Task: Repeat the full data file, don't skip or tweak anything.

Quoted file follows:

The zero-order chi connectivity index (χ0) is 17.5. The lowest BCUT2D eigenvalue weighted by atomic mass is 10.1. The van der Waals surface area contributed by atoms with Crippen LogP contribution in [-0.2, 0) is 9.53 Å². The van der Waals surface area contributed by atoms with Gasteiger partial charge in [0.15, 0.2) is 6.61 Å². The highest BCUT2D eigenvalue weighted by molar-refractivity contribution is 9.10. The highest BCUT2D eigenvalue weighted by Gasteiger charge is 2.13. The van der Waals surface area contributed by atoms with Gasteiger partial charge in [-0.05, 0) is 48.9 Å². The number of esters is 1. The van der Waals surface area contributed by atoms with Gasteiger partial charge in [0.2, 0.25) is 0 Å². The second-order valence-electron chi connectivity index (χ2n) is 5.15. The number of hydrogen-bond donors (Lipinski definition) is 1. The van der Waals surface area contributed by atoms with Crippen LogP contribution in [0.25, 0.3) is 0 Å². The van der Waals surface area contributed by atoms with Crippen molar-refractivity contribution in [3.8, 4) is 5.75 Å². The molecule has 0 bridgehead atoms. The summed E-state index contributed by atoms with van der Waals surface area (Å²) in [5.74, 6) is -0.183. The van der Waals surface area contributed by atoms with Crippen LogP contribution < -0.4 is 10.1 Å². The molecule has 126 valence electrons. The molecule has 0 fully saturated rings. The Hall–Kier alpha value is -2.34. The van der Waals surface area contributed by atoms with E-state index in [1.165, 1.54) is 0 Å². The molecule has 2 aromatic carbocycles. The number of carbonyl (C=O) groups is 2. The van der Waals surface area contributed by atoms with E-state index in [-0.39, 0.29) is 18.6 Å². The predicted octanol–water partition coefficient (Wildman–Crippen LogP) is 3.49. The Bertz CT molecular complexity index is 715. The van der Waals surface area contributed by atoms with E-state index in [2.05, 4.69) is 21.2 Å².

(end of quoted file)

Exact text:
The zero-order chi connectivity index (χ0) is 17.5. The lowest BCUT2D eigenvalue weighted by atomic mass is 10.1. The van der Waals surface area contributed by atoms with Crippen LogP contribution in [-0.2, 0) is 9.53 Å². The van der Waals surface area contributed by atoms with Gasteiger partial charge in [0.15, 0.2) is 6.61 Å². The highest BCUT2D eigenvalue weighted by molar-refractivity contribution is 9.10. The highest BCUT2D eigenvalue weighted by Gasteiger charge is 2.13. The van der Waals surface area contributed by atoms with Gasteiger partial charge in [-0.05, 0) is 48.9 Å². The number of esters is 1. The van der Waals surface area contributed by atoms with Gasteiger partial charge in [0.2, 0.25) is 0 Å². The second-order valence-electron chi connectivity index (χ2n) is 5.15. The number of hydrogen-bond donors (Lipinski definition) is 1. The van der Waals surface area contributed by atoms with Crippen LogP contribution in [0.25, 0.3) is 0 Å². The van der Waals surface area contributed by atoms with Crippen molar-refractivity contribution in [3.8, 4) is 5.75 Å². The molecule has 0 bridgehead atoms. The summed E-state index contributed by atoms with van der Waals surface area (Å²) in [5.74, 6) is -0.183. The van der Waals surface area contributed by atoms with Crippen LogP contribution < -0.4 is 10.1 Å². The molecule has 126 valence electrons. The molecule has 0 fully saturated rings. The Hall–Kier alpha value is -2.34. The van der Waals surface area contributed by atoms with E-state index in [1.165, 1.54) is 0 Å². The molecule has 2 aromatic carbocycles. The number of carbonyl (C=O) groups is 2. The van der Waals surface area contributed by atoms with E-state index in [-0.39, 0.29) is 18.6 Å². The predicted octanol–water partition coefficient (Wildman–Crippen LogP) is 3.49. The Bertz CT molecular complexity index is 715. The van der Waals surface area contributed by atoms with E-state index in [2.05, 4.69) is 21.2 Å².